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Falling off the wagon ... again

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Falling off the wagon ... again

Postby Warpigs » Mon Jun 29, 2009 10:47 pm

Hey all. Just finished writing a new fantasy football article on the dangers of fantasy sports magazines. Got some decent feedback on it, but was wondering what you all thought ...

mod edit: you posted the entire article so there is no need for a link

For 144 days, I stayed clean from my addiction.

It wasn't easy. The withdrawal symptoms. The sleepless nights. The cold sweats and headaches and the need to satisfy my craving. Through it all, I stood strong. I resisted the urge.

That is, until Friday night. During my dinner break at The Daily Item newspaper, I had an innocent yearning to check out the magazine rack at Weis Markets across the street.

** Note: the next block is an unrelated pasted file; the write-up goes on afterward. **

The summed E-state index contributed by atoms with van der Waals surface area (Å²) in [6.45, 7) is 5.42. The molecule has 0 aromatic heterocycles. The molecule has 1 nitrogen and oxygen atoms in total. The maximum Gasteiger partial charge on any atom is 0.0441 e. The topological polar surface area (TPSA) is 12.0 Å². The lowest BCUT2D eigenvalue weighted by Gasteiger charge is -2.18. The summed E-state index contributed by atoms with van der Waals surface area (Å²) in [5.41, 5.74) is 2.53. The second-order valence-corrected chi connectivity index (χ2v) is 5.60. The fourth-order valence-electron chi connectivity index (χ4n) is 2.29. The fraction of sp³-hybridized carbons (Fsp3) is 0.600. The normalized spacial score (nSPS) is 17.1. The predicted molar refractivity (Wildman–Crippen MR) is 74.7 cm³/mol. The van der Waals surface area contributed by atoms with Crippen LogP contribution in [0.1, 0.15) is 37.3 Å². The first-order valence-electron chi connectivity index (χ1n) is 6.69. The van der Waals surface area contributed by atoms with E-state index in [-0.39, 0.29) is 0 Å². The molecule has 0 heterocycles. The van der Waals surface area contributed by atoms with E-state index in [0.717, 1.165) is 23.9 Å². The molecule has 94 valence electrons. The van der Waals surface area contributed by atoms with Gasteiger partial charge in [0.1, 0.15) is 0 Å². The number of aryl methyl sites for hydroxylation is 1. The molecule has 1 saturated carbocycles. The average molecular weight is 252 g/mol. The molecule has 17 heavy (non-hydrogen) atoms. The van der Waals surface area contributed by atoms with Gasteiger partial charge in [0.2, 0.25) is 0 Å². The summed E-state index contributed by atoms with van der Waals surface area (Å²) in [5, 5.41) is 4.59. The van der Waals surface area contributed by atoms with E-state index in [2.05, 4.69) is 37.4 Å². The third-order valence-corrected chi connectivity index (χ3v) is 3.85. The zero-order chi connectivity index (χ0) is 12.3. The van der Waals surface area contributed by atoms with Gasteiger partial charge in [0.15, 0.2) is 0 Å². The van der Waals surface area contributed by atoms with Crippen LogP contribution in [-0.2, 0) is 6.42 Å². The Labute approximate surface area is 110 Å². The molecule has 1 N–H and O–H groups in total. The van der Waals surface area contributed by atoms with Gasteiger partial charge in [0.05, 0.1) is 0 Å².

That was my first mistake.

The rack was small, with a wide variety of magazines stuffed into a limited amount of spots. Of course, my eyes—honed by my addiction—knew just where to look. Darting past the Home & Gardens and Vanity Fairs, my gaze fell immediately upon the row of sports magazines, and the newly stocked offering of fantasy football guides.

Like a Weight Watcher flunkee at a Chinese buffet, I couldn't hold myself back.

I picked up the ESPN fantasy football magazine, flipped through the pages and soaked in the information. Player rankings, draft cheat sheets, full-color pages. I stopped myself. Looking at a magazine would lead to buying it.

I needed to be there as much as a recovering drug addict needed to be at OzzFest. There was just too much stimuli. I needed to leave. I put down the ESPN guide and scanned the rack one last time. Or so I thought.